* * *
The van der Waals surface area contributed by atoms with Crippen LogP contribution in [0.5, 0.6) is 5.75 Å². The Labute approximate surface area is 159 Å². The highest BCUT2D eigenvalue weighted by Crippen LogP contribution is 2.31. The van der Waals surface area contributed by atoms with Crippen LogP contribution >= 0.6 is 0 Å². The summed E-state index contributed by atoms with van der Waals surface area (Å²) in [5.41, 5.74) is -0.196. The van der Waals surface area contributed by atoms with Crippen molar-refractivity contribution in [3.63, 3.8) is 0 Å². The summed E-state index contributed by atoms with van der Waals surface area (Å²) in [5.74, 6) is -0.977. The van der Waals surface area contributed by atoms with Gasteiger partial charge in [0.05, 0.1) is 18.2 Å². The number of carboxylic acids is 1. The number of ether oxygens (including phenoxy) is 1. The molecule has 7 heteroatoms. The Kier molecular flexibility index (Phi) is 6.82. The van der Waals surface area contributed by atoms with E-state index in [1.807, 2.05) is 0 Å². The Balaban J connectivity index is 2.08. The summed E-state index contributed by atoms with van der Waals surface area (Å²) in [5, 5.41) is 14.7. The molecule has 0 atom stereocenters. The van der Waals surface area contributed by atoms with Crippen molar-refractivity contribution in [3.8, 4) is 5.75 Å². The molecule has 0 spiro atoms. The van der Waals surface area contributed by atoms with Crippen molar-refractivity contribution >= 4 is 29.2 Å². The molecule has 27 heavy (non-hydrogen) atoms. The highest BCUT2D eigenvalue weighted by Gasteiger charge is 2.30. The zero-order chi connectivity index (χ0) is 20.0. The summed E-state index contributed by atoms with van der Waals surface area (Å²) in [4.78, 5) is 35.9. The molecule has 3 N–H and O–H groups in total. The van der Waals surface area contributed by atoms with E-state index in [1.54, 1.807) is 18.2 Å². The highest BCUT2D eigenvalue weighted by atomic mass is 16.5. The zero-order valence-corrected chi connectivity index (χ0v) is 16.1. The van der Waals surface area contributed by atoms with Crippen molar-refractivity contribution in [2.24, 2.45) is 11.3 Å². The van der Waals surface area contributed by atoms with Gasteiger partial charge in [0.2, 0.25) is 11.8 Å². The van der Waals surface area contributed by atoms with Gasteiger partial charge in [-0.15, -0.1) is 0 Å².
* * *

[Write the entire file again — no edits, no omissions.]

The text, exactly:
The van der Waals surface area contributed by atoms with Crippen LogP contribution in [0.5, 0.6) is 5.75 Å². The Labute approximate surface area is 159 Å². The highest BCUT2D eigenvalue weighted by Crippen LogP contribution is 2.31. The van der Waals surface area contributed by atoms with Crippen LogP contribution >= 0.6 is 0 Å². The summed E-state index contributed by atoms with van der Waals surface area (Å²) in [5.41, 5.74) is -0.196. The van der Waals surface area contributed by atoms with Crippen molar-refractivity contribution in [3.63, 3.8) is 0 Å². The summed E-state index contributed by atoms with van der Waals surface area (Å²) in [5.74, 6) is -0.977. The van der Waals surface area contributed by atoms with Gasteiger partial charge in [0.05, 0.1) is 18.2 Å². The number of carboxylic acids is 1. The number of ether oxygens (including phenoxy) is 1. The molecule has 7 heteroatoms. The Kier molecular flexibility index (Phi) is 6.82. The van der Waals surface area contributed by atoms with E-state index in [1.807, 2.05) is 0 Å². The Balaban J connectivity index is 2.08. The summed E-state index contributed by atoms with van der Waals surface area (Å²) in [5, 5.41) is 14.7. The molecule has 0 atom stereocenters. The van der Waals surface area contributed by atoms with Crippen molar-refractivity contribution in [3.8, 4) is 5.75 Å². The molecule has 0 spiro atoms. The van der Waals surface area contributed by atoms with Crippen molar-refractivity contribution >= 4 is 29.2 Å². The molecule has 27 heavy (non-hydrogen) atoms. The highest BCUT2D eigenvalue weighted by Gasteiger charge is 2.30. The zero-order chi connectivity index (χ0) is 20.0. The summed E-state index contributed by atoms with van der Waals surface area (Å²) in [4.78, 5) is 35.9. The molecule has 3 N–H and O–H groups in total. The van der Waals surface area contributed by atoms with E-state index in [1.54, 1.807) is 18.2 Å². The highest BCUT2D eigenvalue weighted by atomic mass is 16.5. The zero-order valence-corrected chi connectivity index (χ0v) is 16.1. The van der Waals surface area contributed by atoms with Crippen molar-refractivity contribution in [2.24, 2.45) is 11.3 Å². The van der Waals surface area contributed by atoms with Gasteiger partial charge in [0.2, 0.25) is 11.8 Å². The van der Waals surface area contributed by atoms with Gasteiger partial charge in [-0.15, -0.1) is 0 Å².